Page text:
Home inspections are the best defense against buying a historic property that’ll cost you a fortune in repairs.


Property inspections are often deal killers. During real estate transactions, according to the National Association of Realtors, one in every 20 deals hit a dead end. And, a third of homes that don’t make it to a closing fall apart due to inspection-related issues.

Real estate appreciates in value. However, the physical structure of living in a historic home deteriorates naturally over time. This explains the need for proper home maiving in a historic home.

A home inspection involves physical and visual evaluation of a property for sale, from the roof to its foundation. Buying a home is a costly affair, probably the most expensive purchase you’ll ever make in your lifetime.

Why get an inspection on a historic property?

An inspection ensures that you invest in a property that won’t cost you a fortune in extensive repairs. It helps identify hidden issues for correction before they become costly repairs. You can save thousands of dollars through simple and timely repairs.

Apart from discovering problems before they deteriorate, the inspection also helps plan and budget for any building or remodeling projects you may need. You can also renegotiate contract terms or back out without losing your money based on home inspection findings.

Whether you’re a first-time home buyer or want to buy your second, third, or fourth property, here are tips to help you conduct a successful inspection before living in a historic home.

historic home inspection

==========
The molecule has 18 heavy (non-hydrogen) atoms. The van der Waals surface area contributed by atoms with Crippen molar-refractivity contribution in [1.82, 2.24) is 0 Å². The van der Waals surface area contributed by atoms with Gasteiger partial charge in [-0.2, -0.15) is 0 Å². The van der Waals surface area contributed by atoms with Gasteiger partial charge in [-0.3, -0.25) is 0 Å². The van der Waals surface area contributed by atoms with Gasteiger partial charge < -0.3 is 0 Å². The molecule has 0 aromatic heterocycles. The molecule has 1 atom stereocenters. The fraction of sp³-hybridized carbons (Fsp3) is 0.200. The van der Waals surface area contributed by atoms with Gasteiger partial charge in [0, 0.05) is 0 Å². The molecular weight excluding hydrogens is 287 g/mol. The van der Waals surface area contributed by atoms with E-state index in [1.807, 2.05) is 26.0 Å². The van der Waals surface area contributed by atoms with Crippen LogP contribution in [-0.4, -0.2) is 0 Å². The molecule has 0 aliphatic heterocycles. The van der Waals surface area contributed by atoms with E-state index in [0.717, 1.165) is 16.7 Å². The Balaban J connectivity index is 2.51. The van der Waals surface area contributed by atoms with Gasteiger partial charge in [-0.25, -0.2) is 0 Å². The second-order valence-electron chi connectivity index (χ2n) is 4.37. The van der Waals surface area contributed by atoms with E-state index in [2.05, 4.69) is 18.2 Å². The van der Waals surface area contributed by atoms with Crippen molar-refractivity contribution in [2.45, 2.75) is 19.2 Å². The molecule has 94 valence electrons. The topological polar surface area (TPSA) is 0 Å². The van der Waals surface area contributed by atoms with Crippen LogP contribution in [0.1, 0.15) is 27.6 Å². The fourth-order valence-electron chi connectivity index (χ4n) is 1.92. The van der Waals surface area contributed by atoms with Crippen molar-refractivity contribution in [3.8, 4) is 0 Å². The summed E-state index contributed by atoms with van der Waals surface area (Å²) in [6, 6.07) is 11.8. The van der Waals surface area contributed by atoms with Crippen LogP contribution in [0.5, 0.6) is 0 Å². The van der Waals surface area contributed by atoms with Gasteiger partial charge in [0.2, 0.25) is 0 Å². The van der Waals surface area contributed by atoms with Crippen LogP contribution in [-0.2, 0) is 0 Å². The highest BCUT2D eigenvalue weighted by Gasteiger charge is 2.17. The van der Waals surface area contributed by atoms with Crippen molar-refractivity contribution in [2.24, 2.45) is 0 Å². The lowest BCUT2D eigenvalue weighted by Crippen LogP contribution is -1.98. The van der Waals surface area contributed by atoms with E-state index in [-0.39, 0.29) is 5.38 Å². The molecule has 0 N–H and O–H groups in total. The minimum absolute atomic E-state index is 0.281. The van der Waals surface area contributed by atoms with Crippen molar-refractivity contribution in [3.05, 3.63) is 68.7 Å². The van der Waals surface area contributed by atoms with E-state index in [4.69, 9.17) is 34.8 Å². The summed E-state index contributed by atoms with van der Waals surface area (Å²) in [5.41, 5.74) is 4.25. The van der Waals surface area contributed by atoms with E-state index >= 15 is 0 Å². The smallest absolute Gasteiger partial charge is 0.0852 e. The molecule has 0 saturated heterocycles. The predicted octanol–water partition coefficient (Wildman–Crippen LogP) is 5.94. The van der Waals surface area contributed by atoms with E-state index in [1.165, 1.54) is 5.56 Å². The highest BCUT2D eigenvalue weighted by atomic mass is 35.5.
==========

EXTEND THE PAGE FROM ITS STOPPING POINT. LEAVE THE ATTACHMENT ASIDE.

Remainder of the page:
1. Prepare for home inspection and negotiations

Home buyers schedule a home inspection within 10 days after sending an offer to the home seller, and it’s been accepted. Your real estate agent can help you find a reliable and trustworthy home inspector.

A trustworthy realtor has lots of experience with home inspections and thus can help you prepare. The preparation process would include:

Understanding the most common home issues for maintenance in the area such as poor electrical wiring in historic homes, water leakage in basements, or pet-related problems in warm climates.

Creating a plan for repair requests; indicates whether you’ll do DIY repairs, hire contractors or provide repair credits to fix identified issues.

Determining how much you can leverage in the local real estate market either as a seller or buyer, and how fast buyers will want to buy your home.

Knowing how to differentiate major and minor home inspection findings, including the basis for negotiations (consider safety or heath threat issues vs. cosmetic repairs).

The best home listing agents don’t just sell properties, but also provide buyers with all the information they’ll need every step of the way. As a buyer, you learn more about the local housing market and how to target an out-of-market property.

2. Create a historic home inspection checklist